Teenagers want warnings before shocking videos on TikTok and Instagram

Insta tik kijk

M ore than 80% of teenagers between the ages of 10 and 16 and their parents would like warnings before shocking images on social media such as TikTok and Instagram. It concerns images with violence, sex, animal suffering or ‘scary’ things. This has emerged from research by NICAM, the organization behind Kijkwijzer. Young people are afraid that the algorithm will serve them more and more videos that will make them feel afraid, embarrassed or unsafe. They not only want a warning that videos contain shocking images, but also what kind of images, so that they can decide for themselves whether they would like to watch or not.

Published on: July 25 2023

Almost one in five teenagers encounters nasty or shocking videos online. This worries parents: more than two-thirds are afraid that their child will see violent images, dangerous or bullying behaviour or sexual acts. Young people themselves find it unpleasant when shocking images are shown unannounced. At the moment, they are sometimes warned with banners on the platform saying things like 'contains sensitive content'. However, children find these too vague, unclear who the sender is, they do not really stand out and/ or the notification is incorrect.

Decide for yourself

The research shows that 64% of teenagers (10-16 years old) watch videos on TikTok (for Instagram this is 39%). As they get older, they spend more time on these platforms. More than two-thirds watch TikTok for more than half an hour every day. They mainly watch vloggers and influencers, music and game videos. Young people over the age of 12 decide for themselves what they do or do not watch, parents hardly watch together with them. Where in most cases there are rules and/ or agreements with young children about how long and what can be watched, for teenagers this is only the case for a small minority.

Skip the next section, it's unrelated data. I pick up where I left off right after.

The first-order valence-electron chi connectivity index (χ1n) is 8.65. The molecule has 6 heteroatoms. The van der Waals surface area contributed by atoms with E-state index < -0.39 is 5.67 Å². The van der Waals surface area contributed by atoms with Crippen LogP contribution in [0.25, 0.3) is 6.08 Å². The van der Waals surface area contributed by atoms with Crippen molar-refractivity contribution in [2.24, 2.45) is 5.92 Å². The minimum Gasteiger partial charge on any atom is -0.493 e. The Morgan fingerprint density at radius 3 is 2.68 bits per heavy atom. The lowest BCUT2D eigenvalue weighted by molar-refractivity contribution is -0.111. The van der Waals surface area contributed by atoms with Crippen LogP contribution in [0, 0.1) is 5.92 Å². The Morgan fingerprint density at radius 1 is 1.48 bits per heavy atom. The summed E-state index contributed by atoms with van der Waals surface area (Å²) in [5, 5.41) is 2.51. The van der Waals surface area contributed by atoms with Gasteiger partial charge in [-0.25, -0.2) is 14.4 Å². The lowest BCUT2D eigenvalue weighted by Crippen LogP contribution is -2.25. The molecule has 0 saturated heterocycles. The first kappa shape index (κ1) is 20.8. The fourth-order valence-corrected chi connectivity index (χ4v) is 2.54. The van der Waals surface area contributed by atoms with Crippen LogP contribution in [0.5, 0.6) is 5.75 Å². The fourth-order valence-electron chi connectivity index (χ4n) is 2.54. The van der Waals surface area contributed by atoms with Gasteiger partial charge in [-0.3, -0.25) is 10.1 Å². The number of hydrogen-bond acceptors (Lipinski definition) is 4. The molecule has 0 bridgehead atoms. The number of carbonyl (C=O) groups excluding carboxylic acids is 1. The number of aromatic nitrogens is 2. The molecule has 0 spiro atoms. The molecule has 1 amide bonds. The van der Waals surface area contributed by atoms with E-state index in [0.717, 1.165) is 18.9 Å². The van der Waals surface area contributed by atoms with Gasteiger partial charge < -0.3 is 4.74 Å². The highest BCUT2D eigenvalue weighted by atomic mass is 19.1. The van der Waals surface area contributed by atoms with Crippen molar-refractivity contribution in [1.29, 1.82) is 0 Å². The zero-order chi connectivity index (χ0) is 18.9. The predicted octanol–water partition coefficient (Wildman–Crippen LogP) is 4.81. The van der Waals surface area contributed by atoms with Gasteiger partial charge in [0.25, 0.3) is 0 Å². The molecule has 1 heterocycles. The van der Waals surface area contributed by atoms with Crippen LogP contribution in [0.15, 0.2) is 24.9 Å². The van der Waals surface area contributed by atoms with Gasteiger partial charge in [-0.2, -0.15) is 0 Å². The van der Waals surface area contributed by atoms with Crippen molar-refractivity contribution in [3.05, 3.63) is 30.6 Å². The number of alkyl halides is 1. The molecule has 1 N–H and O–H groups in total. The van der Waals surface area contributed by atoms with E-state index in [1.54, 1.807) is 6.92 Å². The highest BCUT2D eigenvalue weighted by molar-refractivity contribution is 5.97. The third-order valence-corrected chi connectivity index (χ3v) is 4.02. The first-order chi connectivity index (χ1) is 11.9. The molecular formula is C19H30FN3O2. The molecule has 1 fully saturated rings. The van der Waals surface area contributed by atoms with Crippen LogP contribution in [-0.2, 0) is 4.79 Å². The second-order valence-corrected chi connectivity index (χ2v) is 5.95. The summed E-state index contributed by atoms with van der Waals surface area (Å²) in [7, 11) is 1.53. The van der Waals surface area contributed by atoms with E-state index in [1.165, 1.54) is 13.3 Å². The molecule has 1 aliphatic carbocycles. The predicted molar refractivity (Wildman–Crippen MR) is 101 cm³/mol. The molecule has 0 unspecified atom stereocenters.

Difficult to handle

Since 1 July 2022, uploaders of online videos, who are based in the Netherlands, have a Chamber of Commerce registration, have more than 500,000 followers, and publish a minimum of 24 videos per year, must apply Kijkwijzer and warn for potentially harmful images for children. The research shows that the most shocking or violent videos are mainly uploaded by uploaders with smaller numbers of followers or uploaders who are not located in the Netherlands (or Europe). As a result, they do not have to comply to the Dutch law and providing Kijkwijzer information is therefore not mandatory for them. However, children and teenagers do get to see these videos.

In addition, videos on Instagram and TikTok are often posted immediately on the platform. As a result, it is not always possible to assess in advance and assign pictograms (warnings) to them, as is the case with the current application of Kijkwijzer. That is why NICAM is now working together with uploaders to see how we could make this work.

The research was conducted in collaboration with GFK and YoungWorks and consisted of interviews with children, young people, uploaders and analysis of content on social media.

Would you like to learn more? 

Download the report (Dutch only) or contact us at info@nicam.nl

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